Housing and regeneration was one of the first areas to be affected by this. Communities Scotland, created in 2001 (I think) to take over from Scottish Homes and bring in the Scottish Executive’s regeneration function was one of the first to go. This is even though it was increasingly winning plaudits within the sector for some of the work it was doing. The housing regulation role was brought into the Scottish Government. Then, I believe, it was pointed out that you cannot have a government department regulating another government department, especially when they’re next door to each other in an open-plan office. So, lo and behold, a new QUANGO was created, the Scottish Housing Regulator. And in classic bureau-shaping, they’re exploding the role of regulation of landlords so the sector is feeling very much over-regulated right now. Never mind the fact that housing associations now cannot have their own complaints policies because the Scottish Public Services Ombudsman has decided this for us.

This was all fine, of course. Nobody likes QUANGOS. It’s an ugly word. They’re unaccountable. They just waste taxpayers money – right? And what matters in the New Scotland is outcomes, not who delivers them. But now the QUANGOS have burnt, they’re turning to other organisations, with the Police and Fire and Rescue Services going, all in the name of efficiency in delivering outcomes. And the Public Services Reform Act gives Scottish ministers astounding powers to get rid of public bodies or meddle in their running (that's why the SPSO are telling housing associations what to do). And next on the bonfire is local government. It doesn’t matter if Scots are the least represented people by local government in Europe, all these Chief Execs and HR departments are clearly a waste of money and the outcomes we want to create in Glasgow are exactly the same as those we want to create in Wick – never mind the local context, or God forbid, the local politics. Politics? This is all about management and improving outcomes.

As Andy Wightman so forcibly argues we need more local government in Scotland, not less. Outcomes need to be coproduced and for that to happen people need to feel empowered by democratic structures, not managed by a gigantic technocracy that waves the National Performance Framework in your face every time you make any criticism. The sort of managerialism that "we must meet outcomes" produces leads to the poor engagement and communication that the artists complain about with Creative Scotland. If you enter a debate with the attitude "this meets outcomes therefore it is right" then you will treat anyone who questions you as a naysayer who doesn't know how to meet outcomes, or usually the fob-off of "they don't understand the outcomes approach".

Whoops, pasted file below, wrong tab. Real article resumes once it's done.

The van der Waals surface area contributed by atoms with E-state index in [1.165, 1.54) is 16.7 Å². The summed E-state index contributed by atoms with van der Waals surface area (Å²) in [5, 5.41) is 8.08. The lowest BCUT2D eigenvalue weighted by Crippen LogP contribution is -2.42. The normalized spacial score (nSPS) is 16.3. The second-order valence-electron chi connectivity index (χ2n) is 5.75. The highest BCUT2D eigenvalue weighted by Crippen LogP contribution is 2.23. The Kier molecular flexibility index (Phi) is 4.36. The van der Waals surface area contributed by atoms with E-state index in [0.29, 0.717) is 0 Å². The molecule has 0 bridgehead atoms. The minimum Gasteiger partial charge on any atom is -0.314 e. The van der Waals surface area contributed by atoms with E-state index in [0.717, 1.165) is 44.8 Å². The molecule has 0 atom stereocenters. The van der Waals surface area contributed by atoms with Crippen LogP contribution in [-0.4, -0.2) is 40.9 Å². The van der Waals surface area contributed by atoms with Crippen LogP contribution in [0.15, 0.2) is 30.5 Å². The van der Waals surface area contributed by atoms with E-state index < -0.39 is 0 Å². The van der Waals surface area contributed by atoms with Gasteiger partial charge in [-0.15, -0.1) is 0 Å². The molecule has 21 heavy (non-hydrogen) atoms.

Yes I do understand the outcomes approach, but I care about how we get there as much as getting there. Killing lots of poor people would help us meet outcomes, but let's not be doing it, alright?

Just to get Political a bit more on this, I also have to link this to the present discussion on independence in Scotland. To nail my colours to the mast, I think Scotland should have much greater fiscal devolution, but in a World of global capital flows, independence will make as much difference as a chocolate fire guard. I really could not give two-hoots. But I do get concerned about the debate we’re having. In the draft of Johann Lamont’s speech to the Scottish Labour Party conference she made this point (it’s now vanished) that it seems that any attack on the SNP and their policies is taken, or reformed in public discourse, as an attack on Scotland itself, which is very worrying indeed. But it also allows, I believe, for national institutions, and the Scottish Government, to erode the power of subordinate government or QUANGOS that actually do a very good job because it’s in “Scotland’s interest”, never mind that Scotland is actually a very diverse place.

Thursday, 4 October 2012

Reflections on teaching practice - intercultural learning

So, over the summer, after much wailing and gnashing of teeth, I pulled myself together and completed my next assignment for my Postgraduate Certificate of Academic Practice. This had to be a research project. A key issue I was interested in, and is of interest to many academics in the UK, is the increasingly diverse student cohort, especially international sojourning students at postgraduate level. The appalling experience of students at London Metropolitan University at the start of this academic year shows what a political hot potato this is. It cannot be ignored that by mecause these students pay the full fee for their course we do need to attract more overseas students to balance the books. And this puts pressure on staff. Occassionaly the response to this is almost racist. So, these were the sort of issues I thought I'd deal with in my assignment.

So you can read the marker's comments I've converted it into a PDF you can download from my Google Drive here. The other part of the assignment I had to do was an annotated bibliography. I'd never done one before and actually found it really useful. I'm now recommending my dissertation students do it as a step on the way to having a literature review. In the spirit of sharing, you can all have a look at this as well, here.